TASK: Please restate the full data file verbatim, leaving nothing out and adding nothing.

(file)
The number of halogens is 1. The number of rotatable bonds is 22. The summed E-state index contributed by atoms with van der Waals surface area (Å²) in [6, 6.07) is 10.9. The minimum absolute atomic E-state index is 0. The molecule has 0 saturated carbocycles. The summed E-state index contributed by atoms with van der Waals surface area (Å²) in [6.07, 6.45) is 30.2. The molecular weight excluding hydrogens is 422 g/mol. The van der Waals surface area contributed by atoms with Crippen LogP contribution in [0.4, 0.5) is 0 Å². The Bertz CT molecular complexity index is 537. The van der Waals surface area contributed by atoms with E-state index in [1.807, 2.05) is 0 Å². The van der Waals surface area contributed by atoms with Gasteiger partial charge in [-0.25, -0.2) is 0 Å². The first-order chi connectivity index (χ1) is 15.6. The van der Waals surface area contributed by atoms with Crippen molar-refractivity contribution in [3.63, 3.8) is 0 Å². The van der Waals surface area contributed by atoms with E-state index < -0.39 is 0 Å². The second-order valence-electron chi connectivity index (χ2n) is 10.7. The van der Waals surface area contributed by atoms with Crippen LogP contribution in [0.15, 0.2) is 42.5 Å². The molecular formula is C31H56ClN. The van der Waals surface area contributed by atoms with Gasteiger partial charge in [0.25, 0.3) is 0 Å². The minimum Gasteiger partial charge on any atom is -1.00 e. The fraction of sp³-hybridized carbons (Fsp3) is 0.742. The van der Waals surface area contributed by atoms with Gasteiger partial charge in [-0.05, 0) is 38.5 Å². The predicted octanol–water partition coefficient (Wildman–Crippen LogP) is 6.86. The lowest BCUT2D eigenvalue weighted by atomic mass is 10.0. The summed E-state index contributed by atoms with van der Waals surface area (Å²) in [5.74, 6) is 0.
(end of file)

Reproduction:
The number of halogens is 1. The number of rotatable bonds is 22. The summed E-state index contributed by atoms with van der Waals surface area (Å²) in [6, 6.07) is 10.9. The minimum absolute atomic E-state index is 0. The molecule has 0 saturated carbocycles. The summed E-state index contributed by atoms with van der Waals surface area (Å²) in [6.07, 6.45) is 30.2. The molecular weight excluding hydrogens is 422 g/mol. The van der Waals surface area contributed by atoms with Crippen LogP contribution in [0.4, 0.5) is 0 Å². The Bertz CT molecular complexity index is 537. The van der Waals surface area contributed by atoms with E-state index in [1.807, 2.05) is 0 Å². The van der Waals surface area contributed by atoms with Gasteiger partial charge in [-0.25, -0.2) is 0 Å². The first-order chi connectivity index (χ1) is 15.6. The van der Waals surface area contributed by atoms with Crippen molar-refractivity contribution in [3.63, 3.8) is 0 Å². The van der Waals surface area contributed by atoms with E-state index < -0.39 is 0 Å². The second-order valence-electron chi connectivity index (χ2n) is 10.7. The van der Waals surface area contributed by atoms with Crippen LogP contribution in [0.15, 0.2) is 42.5 Å². The molecular formula is C31H56ClN. The van der Waals surface area contributed by atoms with Gasteiger partial charge in [0.25, 0.3) is 0 Å². The minimum Gasteiger partial charge on any atom is -1.00 e. The fraction of sp³-hybridized carbons (Fsp3) is 0.742. The van der Waals surface area contributed by atoms with Gasteiger partial charge in [-0.05, 0) is 38.5 Å². The predicted octanol–water partition coefficient (Wildman–Crippen LogP) is 6.86. The lowest BCUT2D eigenvalue weighted by atomic mass is 10.0. The summed E-state index contributed by atoms with van der Waals surface area (Å²) in [5.74, 6) is 0.